Searching over 5,500,000 cases.


searching
Buy This Entire Record For $7.95

Official citation and/or docket number and footnotes (if any) for this case available with purchase.

Learn more about what you receive with purchase of this case.

Kearney v. Hibner

United States District Court, Third Circuit

December 2, 2013

RICHARD MULIEK KEARNEY and MARC STEVEN DORCE, Plaintiffs,
v.
GARY HIBNER, CPL. CHARLES E. GLIECHMAN, CPL. WILLIAM D. BAKER, Defendants.

MEMORANDUM

SYLVIA H. RAMBO, District Judge.

In this Section 1983 civil rights action, Plaintiffs have sued several individuals asserting violations of their rights protected by the Fourth, Sixth, and Fourteenth Amendments. Presently before the court is a motion for entry of default (Doc. 30), [1] filed by one of the plaintiffs.[2] Because the record demonstrates Plaintiffs are not entitled to an entry of default, the motion will be denied.

I. Background

Because the court writes primarily for the parties, it will outline only the procedural history essential to its disposition of Plaintiffs' motion.

Proceeding pro se, Plaintiffs, Richard M. Kearney and Marc S. Dorce, initiated this action by filing a complaint on July 12, 2013. (Doc. 1.) Following several months of a cooperative effort by the court and the Clerk of Court's office to guide Plaintiffs' filings of the appropriate documents, the court granted Plaintiffs' motions for leave to proceed in forma pauperis, and directed the Clerk of Courts to prepare and issue a summons on October 7, 2013 (Doc. 21). That day, the Clerk of Court issued a summons and provided the same to the United States Marshal for service pursuant to Rule of Civil Procedure 4. (Doc. 22.) Defendants received a request for waiver of summons sent on October 16, 2013. (Doc. 31.) Defendants timely waived service. ( Id. )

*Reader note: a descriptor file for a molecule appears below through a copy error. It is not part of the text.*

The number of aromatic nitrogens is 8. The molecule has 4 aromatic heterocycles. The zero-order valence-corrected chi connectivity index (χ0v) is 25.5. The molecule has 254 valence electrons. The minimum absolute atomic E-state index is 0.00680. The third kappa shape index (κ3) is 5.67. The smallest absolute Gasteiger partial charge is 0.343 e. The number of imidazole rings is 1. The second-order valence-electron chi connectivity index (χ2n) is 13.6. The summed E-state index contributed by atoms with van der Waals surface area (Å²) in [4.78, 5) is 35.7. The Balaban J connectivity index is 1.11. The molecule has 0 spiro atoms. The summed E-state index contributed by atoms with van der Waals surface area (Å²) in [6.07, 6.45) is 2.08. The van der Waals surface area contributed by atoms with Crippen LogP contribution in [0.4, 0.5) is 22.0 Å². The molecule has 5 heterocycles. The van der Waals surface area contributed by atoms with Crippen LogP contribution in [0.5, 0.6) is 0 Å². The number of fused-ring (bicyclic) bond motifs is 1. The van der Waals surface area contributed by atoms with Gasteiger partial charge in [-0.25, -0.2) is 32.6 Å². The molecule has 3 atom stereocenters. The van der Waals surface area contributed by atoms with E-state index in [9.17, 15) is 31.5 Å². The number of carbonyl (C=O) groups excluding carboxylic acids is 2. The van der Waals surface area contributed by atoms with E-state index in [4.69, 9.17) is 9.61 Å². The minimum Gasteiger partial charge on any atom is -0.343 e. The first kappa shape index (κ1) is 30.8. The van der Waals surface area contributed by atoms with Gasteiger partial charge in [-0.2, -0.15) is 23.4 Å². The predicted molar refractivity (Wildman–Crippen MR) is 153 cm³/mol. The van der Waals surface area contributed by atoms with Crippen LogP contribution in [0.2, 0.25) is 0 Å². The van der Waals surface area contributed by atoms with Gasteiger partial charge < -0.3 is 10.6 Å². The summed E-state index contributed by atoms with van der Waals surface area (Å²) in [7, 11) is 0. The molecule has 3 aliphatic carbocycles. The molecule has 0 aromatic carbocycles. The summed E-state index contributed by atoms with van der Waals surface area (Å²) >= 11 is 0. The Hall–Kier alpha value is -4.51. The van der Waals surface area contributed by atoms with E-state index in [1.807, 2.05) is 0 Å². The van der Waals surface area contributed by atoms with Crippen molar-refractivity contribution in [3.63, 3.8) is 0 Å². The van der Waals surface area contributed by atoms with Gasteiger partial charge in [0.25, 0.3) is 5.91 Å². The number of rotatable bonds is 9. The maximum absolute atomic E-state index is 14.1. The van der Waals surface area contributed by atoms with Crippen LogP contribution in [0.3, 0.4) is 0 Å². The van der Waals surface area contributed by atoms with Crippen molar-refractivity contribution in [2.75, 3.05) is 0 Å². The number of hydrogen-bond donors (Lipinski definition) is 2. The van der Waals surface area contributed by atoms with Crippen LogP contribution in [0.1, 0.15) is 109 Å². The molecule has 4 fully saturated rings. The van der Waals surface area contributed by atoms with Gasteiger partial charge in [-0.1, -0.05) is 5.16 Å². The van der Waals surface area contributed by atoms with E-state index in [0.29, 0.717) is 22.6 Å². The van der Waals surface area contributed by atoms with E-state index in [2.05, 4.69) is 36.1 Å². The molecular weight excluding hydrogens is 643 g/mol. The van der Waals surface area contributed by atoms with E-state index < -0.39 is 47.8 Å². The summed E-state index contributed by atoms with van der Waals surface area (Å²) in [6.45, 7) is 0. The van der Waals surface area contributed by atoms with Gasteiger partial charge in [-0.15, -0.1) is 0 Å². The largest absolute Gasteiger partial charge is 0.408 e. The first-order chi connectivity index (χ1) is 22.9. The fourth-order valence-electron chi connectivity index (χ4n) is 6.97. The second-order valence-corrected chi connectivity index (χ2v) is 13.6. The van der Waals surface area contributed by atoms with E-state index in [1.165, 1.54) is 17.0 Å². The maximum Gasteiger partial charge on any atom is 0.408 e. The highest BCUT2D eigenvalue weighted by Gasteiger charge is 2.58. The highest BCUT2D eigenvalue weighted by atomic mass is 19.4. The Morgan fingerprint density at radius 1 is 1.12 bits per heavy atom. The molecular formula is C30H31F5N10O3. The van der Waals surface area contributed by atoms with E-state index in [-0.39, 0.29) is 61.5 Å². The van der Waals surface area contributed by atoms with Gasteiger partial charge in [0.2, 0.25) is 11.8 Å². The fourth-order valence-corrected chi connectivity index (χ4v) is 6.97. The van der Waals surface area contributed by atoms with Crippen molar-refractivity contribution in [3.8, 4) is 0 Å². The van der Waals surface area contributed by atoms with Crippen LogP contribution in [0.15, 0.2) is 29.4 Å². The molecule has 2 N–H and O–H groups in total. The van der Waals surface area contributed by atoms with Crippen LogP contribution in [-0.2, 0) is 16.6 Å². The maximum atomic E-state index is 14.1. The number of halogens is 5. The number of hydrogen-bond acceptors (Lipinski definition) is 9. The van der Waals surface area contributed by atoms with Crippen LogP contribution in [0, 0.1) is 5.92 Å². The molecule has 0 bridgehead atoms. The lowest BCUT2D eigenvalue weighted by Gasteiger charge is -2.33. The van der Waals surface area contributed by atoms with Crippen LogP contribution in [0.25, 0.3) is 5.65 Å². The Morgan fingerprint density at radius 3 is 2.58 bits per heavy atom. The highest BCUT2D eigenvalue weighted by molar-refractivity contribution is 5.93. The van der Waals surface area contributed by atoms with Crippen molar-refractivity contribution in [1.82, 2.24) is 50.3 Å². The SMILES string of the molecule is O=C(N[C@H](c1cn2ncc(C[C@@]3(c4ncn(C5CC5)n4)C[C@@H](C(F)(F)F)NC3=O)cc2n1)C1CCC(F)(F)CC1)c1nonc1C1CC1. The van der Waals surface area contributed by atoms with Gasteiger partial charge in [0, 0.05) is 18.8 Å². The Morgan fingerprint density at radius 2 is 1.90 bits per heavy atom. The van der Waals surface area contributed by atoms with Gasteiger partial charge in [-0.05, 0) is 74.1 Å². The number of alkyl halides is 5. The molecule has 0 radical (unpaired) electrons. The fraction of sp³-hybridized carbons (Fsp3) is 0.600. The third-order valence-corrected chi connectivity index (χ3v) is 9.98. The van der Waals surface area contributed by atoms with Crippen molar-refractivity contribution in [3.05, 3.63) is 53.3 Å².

On November 1, 2013, Gregory R. Neuhauser, Esquire, entered his appearance on behalf of Defendants. (Doc. 26.) On November 22, 2013, Defendants filed a joint motion to dismiss for failure to state a claim. (Doc. 29.) Plaintiffs filed the instant motion for entry of default three days thereafter. (Doc. 30.)

In support of their motion, Plaintiffs aver the record "show[s] that the Defendants were served by the United States Marshal with a copy of [the] summons... and complaint pursuant to [the court's October 7, 2013 order], " but that "[m]ore than [twenty] days have elapsed since the date on which the Defendants... were served, " and that "[t]he Defendants have failed to answer or otherwise defend... Plaintiff[s]' complaint." ( Id. ) The motion further provides that "Defendants are not in the military service and are not infants or incompetents." ( Id. ) The court disagrees with Plaintiffs' representation that Defendants have failed to "otherwise defend" the action, and will accordingly deny Plaintiffs' motion.

II. Legal Standard

Entry of default judgment is a two-step process. See Fed.R.Civ.P. 55(a), (b). Rule 55(a) of the Federal Rules of Civil Procedure provides that "the clerk must enter default" when a defendant has "failed to plead or otherwise defend, and that failure is shown by affidavit or otherwise." Fed.R.Civ.P. 55(a). Thus, a party, seeking to obtain a default judgment must first request that the Clerk of Court "enter... the default" of the party that has not answered the pleading or "otherwise defend[ed]" within the time required by the rules or as extended by court order. Id., The words "otherwise defend, " as used in Rule 55(a), have been interpreted to refer to motions to dismiss which may prevent default without pleading to the merits. See Davis v. Corr. Med. Sys., 480 F.Supp.2d 754, 757 (D. Del. 2007) ("Timely serving and filing a motion to dismiss under [Rule] 12(b) precludes entry of default.").